1

As I understand it, after 59.5 years, any Roth IRA withdrawals incur no tax, provided the account is at least 5 years old. Therefore, if my only income after that age were from Roth IRA withdrawals, I would pay no income tax.

After that age, if I had additional income that was taxable, could the rate at which the additional income is taxed be affected by the amount I withdraw from the more-than-five-year-old Roth IRA that year?

  • Considering that the first 10+k of income are tax free, and also considering that you paid taxes when you put the money into the Roth, it follows that it is a good idea to not have all your money in the Roth. – Aganju Jul 21 '17 at 1:03
  • I wasn't planning to. My question was whether the tax rate of the additional income would be affected by the amount of the Roth IRA withdrawal. – BaronFiner Jul 21 '17 at 1:32
2

From the IRS:

You do not include in your gross income qualified distributions or distributions that are a return of your regular contributions from your Roth IRA(s).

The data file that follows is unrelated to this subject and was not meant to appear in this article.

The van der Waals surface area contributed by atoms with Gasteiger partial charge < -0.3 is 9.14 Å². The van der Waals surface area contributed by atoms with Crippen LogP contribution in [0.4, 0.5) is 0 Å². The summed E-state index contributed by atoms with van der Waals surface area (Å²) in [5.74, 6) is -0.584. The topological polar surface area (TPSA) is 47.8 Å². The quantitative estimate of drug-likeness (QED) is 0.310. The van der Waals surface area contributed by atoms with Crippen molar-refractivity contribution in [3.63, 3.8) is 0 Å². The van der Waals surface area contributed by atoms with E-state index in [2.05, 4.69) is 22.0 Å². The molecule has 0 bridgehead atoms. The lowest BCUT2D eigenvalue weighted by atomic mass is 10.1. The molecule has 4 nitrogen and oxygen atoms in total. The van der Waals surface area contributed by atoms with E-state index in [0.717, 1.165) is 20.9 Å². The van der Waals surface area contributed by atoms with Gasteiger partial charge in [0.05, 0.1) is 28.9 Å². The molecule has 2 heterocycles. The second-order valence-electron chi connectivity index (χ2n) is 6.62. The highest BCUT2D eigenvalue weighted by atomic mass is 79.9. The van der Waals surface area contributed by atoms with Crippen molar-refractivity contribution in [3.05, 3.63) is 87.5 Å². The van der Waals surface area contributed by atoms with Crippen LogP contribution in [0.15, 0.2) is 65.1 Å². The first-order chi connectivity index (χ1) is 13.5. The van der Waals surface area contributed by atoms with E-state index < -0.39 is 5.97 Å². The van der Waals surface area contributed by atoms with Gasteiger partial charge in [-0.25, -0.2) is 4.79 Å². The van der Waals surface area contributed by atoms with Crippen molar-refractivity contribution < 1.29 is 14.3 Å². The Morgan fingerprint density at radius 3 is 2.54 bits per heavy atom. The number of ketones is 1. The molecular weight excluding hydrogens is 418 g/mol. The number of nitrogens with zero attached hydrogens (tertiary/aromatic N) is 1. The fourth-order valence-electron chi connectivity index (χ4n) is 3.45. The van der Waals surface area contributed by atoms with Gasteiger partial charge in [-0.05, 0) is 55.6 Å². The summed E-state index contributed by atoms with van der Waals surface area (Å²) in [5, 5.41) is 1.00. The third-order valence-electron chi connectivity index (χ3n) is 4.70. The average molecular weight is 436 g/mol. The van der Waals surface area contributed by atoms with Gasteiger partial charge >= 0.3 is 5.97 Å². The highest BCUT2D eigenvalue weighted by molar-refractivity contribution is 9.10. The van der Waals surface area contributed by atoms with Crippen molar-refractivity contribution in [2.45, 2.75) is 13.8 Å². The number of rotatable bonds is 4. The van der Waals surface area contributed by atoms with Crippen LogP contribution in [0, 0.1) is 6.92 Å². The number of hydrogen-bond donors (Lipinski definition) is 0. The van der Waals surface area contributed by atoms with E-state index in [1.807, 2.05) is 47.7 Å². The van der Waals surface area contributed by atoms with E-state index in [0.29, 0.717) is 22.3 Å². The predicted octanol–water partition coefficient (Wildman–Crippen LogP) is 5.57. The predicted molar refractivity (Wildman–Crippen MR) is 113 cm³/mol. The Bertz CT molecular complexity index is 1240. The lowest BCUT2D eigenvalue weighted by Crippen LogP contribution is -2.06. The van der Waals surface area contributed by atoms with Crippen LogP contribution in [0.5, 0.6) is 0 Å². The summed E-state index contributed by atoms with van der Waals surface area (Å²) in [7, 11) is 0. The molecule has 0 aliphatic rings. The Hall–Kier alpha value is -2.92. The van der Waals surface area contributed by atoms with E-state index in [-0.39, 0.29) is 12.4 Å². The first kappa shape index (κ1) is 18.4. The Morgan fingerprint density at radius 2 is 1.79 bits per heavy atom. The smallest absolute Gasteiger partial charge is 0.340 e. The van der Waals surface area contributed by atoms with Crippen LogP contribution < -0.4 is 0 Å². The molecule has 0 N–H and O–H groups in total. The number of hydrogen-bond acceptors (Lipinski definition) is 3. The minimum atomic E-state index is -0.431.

It's not just that the particular money you take from the IRA isn't taxable. It's not counted as part of your income at all, so it won't have any effect on the taxation of other income.

1

The answer to your first question is true. No tax on withdrawls. Under these circumstances, the withdrawl is "qualified".

To your second question, as long as the withdrawl is qualified, it is not taxed, regardless of your additional income.

http://www.investopedia.com/articles/retirement/03/030403.asp?lgl=rira-baseline-vertical has a very comprehensive, plain English, description of the IRS rules (as of today, anyway).

  • I meant to ask if the tax rate of the additional income would be increased by the non-taxed Roth IRA income. – BaronFiner Jul 21 '17 at 1:14

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